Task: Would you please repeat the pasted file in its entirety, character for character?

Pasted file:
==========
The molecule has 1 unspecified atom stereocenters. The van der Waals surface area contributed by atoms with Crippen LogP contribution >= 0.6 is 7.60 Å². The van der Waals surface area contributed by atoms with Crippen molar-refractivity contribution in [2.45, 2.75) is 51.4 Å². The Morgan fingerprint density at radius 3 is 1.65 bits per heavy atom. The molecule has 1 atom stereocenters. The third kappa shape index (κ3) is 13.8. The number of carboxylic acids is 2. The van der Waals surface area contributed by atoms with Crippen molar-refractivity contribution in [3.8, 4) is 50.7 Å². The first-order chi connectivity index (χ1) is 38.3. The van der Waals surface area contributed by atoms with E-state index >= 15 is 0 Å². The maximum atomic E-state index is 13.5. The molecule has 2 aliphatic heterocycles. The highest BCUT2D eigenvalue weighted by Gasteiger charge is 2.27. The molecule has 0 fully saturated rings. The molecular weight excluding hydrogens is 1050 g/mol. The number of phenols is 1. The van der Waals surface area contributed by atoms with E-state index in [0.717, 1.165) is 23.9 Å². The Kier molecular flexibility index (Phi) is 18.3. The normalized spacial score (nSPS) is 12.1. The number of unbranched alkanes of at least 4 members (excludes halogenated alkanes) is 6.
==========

The molecule has 1 unspecified atom stereocenters. The van der Waals surface area contributed by atoms with Crippen LogP contribution >= 0.6 is 7.60 Å². The van der Waals surface area contributed by atoms with Crippen molar-refractivity contribution in [2.45, 2.75) is 51.4 Å². The Morgan fingerprint density at radius 3 is 1.65 bits per heavy atom. The molecule has 1 atom stereocenters. The third kappa shape index (κ3) is 13.8. The number of carboxylic acids is 2. The van der Waals surface area contributed by atoms with Crippen molar-refractivity contribution in [3.8, 4) is 50.7 Å². The first-order chi connectivity index (χ1) is 38.3. The van der Waals surface area contributed by atoms with E-state index >= 15 is 0 Å². The maximum atomic E-state index is 13.5. The molecule has 2 aliphatic heterocycles. The highest BCUT2D eigenvalue weighted by Gasteiger charge is 2.27. The molecule has 0 fully saturated rings. The molecular weight excluding hydrogens is 1050 g/mol. The number of phenols is 1. The van der Waals surface area contributed by atoms with E-state index in [0.717, 1.165) is 23.9 Å². The Kier molecular flexibility index (Phi) is 18.3. The normalized spacial score (nSPS) is 12.1. The number of unbranched alkanes of at least 4 members (excludes halogenated alkanes) is 6.